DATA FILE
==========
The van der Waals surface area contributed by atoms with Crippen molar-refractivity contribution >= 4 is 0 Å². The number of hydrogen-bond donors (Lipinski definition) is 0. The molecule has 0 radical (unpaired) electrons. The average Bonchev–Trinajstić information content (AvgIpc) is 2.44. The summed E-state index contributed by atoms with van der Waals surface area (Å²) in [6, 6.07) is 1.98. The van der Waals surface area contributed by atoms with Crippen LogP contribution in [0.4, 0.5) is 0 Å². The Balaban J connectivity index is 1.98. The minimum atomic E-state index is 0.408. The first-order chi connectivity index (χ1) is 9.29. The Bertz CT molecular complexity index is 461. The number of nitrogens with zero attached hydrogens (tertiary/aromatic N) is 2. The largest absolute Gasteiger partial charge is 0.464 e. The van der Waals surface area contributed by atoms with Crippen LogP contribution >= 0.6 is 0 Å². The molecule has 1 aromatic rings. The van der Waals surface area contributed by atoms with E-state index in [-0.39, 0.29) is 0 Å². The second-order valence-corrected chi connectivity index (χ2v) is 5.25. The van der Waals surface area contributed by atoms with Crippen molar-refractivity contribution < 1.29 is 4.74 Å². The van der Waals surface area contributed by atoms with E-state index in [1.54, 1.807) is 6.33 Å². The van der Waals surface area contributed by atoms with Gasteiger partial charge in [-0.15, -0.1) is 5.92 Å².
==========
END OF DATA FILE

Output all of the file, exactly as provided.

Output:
The van der Waals surface area contributed by atoms with Crippen molar-refractivity contribution >= 4 is 0 Å². The number of hydrogen-bond donors (Lipinski definition) is 0. The molecule has 0 radical (unpaired) electrons. The average Bonchev–Trinajstić information content (AvgIpc) is 2.44. The summed E-state index contributed by atoms with van der Waals surface area (Å²) in [6, 6.07) is 1.98. The van der Waals surface area contributed by atoms with Crippen LogP contribution in [0.4, 0.5) is 0 Å². The Balaban J connectivity index is 1.98. The minimum atomic E-state index is 0.408. The first-order chi connectivity index (χ1) is 9.29. The Bertz CT molecular complexity index is 461. The number of nitrogens with zero attached hydrogens (tertiary/aromatic N) is 2. The largest absolute Gasteiger partial charge is 0.464 e. The van der Waals surface area contributed by atoms with Crippen LogP contribution >= 0.6 is 0 Å². The molecule has 1 aromatic rings. The van der Waals surface area contributed by atoms with E-state index in [-0.39, 0.29) is 0 Å². The second-order valence-corrected chi connectivity index (χ2v) is 5.25. The van der Waals surface area contributed by atoms with Crippen molar-refractivity contribution < 1.29 is 4.74 Å². The van der Waals surface area contributed by atoms with E-state index in [1.54, 1.807) is 6.33 Å². The van der Waals surface area contributed by atoms with Gasteiger partial charge in [-0.15, -0.1) is 5.92 Å².